Since there’s no use fighting it, I decided to embrace the autumn weather by making my favorite seasonal dessert, pumpkin pie. If anything is going to get me exited about the fall, it’s pumpkin dishes. There’s something about the earthy sweetness of pumpkin that is just so comforting.

Before I get to the pie recipe, I wanted to share a few other things I’ve been working on and some ideas for the blog. I’ve been quite busy lately with sign painting, screen printing, and illustrating. I recently finished up my end  an exciting project with Justin “Scrappers” Morrison for the Maui Time. I’ll share more when the project is finished and in print but for now, here’s a little peek:

sketchesseek peek

Also, as some of you may know, I work as a sign painter in San Francisco at New Bohemia Signs.  I’ve wanted to incorporate more sign painting into Illustrated Bites for a long time. My new and exciting plan for doing that is to create food-related signs and do occasional give-aways here on the blog. In conjunction with that I’ll also be selling some signs online. This new project was inspired by a sign I recently  painted for my lovely friend, Emily.

chiffonade

So, yeah…I made a pumpkin pie AND it was awesome. I will admit that this pie was pretty labor intensive because I made it completely from scratch but it’s TOTALLY worth it. The good news is that this recipe made enough filling for a second pie, so it’s sort of a two for one deal.  My sweetie’s folks were in town and his mom helped me though the process, which made a world of  difference in the workload (Thanks Nancy!)  I highly recommend getting someone to lend a hand when you make this.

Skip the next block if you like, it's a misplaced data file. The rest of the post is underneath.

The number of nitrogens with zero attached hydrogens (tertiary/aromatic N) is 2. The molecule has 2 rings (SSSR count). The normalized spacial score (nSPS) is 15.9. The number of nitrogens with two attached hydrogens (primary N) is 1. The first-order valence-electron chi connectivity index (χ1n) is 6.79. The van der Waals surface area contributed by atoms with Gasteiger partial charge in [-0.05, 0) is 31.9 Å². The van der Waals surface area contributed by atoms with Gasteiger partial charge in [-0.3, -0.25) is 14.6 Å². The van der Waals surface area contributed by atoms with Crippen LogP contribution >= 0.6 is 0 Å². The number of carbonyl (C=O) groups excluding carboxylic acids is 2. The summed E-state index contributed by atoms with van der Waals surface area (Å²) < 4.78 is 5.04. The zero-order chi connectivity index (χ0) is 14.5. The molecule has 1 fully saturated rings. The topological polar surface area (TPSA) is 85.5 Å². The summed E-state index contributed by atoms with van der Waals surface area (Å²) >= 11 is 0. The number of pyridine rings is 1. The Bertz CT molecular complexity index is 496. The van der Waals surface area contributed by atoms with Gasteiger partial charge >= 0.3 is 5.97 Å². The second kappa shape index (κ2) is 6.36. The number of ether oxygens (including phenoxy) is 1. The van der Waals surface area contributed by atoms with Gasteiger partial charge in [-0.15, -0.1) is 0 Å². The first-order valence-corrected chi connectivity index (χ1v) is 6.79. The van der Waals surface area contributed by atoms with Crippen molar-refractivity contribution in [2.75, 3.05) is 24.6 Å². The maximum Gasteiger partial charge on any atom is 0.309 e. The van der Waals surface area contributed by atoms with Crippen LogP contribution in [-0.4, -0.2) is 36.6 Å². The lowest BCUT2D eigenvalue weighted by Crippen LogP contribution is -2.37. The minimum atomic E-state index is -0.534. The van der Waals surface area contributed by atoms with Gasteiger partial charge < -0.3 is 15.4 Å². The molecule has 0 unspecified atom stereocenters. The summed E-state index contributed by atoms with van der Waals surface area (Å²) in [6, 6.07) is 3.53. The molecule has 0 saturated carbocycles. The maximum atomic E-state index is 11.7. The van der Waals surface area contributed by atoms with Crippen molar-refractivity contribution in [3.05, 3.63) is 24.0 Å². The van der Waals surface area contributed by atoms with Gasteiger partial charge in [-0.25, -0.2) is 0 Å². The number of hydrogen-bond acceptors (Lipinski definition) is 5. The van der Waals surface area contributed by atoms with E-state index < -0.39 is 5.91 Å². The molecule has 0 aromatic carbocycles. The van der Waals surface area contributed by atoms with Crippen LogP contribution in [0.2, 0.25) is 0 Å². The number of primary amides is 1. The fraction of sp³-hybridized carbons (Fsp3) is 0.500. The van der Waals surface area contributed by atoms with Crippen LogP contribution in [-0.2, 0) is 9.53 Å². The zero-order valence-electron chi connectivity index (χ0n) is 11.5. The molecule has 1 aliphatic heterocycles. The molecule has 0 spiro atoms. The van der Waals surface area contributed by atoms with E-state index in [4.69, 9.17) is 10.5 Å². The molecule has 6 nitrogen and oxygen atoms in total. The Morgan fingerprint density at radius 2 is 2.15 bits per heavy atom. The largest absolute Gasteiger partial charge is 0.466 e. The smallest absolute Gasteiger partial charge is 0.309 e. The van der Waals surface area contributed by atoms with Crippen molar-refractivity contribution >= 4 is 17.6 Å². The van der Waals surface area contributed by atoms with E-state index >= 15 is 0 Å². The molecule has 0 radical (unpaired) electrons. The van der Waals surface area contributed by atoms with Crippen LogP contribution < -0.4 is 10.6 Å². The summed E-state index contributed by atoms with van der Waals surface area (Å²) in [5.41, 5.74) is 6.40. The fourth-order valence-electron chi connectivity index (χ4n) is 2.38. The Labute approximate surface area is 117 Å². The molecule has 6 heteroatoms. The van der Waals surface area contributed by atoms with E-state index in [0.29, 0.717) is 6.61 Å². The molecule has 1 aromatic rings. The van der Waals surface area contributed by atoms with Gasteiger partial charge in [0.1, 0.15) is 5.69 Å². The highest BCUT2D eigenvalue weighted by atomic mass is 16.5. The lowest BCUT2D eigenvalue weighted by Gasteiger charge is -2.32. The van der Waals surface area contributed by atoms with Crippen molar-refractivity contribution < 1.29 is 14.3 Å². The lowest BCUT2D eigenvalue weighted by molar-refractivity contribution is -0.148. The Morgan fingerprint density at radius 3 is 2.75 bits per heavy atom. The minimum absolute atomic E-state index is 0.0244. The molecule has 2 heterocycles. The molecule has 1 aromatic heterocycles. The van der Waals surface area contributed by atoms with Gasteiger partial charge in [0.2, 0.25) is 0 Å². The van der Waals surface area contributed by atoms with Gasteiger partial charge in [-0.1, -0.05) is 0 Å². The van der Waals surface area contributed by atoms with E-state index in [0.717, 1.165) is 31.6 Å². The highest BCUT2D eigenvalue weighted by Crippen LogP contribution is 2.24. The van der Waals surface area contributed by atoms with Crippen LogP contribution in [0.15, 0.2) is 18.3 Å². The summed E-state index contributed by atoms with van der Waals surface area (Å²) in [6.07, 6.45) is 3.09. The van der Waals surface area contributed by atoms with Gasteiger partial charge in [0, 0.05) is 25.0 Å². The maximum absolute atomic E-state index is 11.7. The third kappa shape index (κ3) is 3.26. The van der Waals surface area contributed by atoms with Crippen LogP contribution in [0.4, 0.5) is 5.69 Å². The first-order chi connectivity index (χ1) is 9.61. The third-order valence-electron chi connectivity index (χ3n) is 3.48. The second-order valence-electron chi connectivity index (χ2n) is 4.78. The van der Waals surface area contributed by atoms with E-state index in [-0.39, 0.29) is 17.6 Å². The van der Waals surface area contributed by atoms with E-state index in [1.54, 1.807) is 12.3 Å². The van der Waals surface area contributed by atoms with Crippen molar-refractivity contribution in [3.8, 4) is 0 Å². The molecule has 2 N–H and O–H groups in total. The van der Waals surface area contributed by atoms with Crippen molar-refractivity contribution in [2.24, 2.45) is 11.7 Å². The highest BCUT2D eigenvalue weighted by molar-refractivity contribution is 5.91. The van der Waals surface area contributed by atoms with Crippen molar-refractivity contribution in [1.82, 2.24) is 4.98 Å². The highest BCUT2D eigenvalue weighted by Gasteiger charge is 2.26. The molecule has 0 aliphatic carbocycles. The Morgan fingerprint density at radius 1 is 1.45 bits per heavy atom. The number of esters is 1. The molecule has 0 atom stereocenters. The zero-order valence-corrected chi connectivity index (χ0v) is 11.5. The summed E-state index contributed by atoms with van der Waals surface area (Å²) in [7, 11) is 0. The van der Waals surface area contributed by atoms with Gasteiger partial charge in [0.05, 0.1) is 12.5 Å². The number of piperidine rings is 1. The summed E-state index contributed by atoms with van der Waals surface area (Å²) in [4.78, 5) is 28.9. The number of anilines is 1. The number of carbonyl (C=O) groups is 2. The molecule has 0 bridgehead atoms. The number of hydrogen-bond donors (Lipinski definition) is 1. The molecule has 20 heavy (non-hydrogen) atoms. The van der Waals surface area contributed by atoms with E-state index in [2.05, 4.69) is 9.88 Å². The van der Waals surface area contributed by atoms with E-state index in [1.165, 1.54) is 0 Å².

pumpkin

Step one: Pick up a pumpkin. I used a sweet pie pumpkin I bought at the Berkeley Farmer’s Market. Slice the pumpkin into wedges and scrape out the guts. Use a paring knife to cut the flesh away from the rind. Don’t worry if you leave some flesh on the rind, it’s pretty hard to get it all.

Step two: Steam the pumpkin. Put all the pumpkin flesh in a pot with about a half a cup of water. Turn the heat to medium and cover.

Step three: While the pumpkin is steaming, make the pie crust. It’s easiest if you have a food processor.

Crust Ingredients: 

  • 1 cup all purpose flour
  • 1/2 teaspoon salt
  • 1 teaspoon sugar
  • 8 tablespoons cold butter, cut into 8 pieces
  • 3 tablespoons ice water
  1. Combine flour, salt and sugar in a food processor and pulse.  Add the butter and process until the butter and flour are blended.
  2. Place the mixture in a bowl and sprinkle in the ice water. Mix with a spoon and then gather into a ball. If it is too dry add a little more water; if it’s too wet, add a little flour.
  3. Wrap in plastic, flatten into a disk and freeze for ten minutes.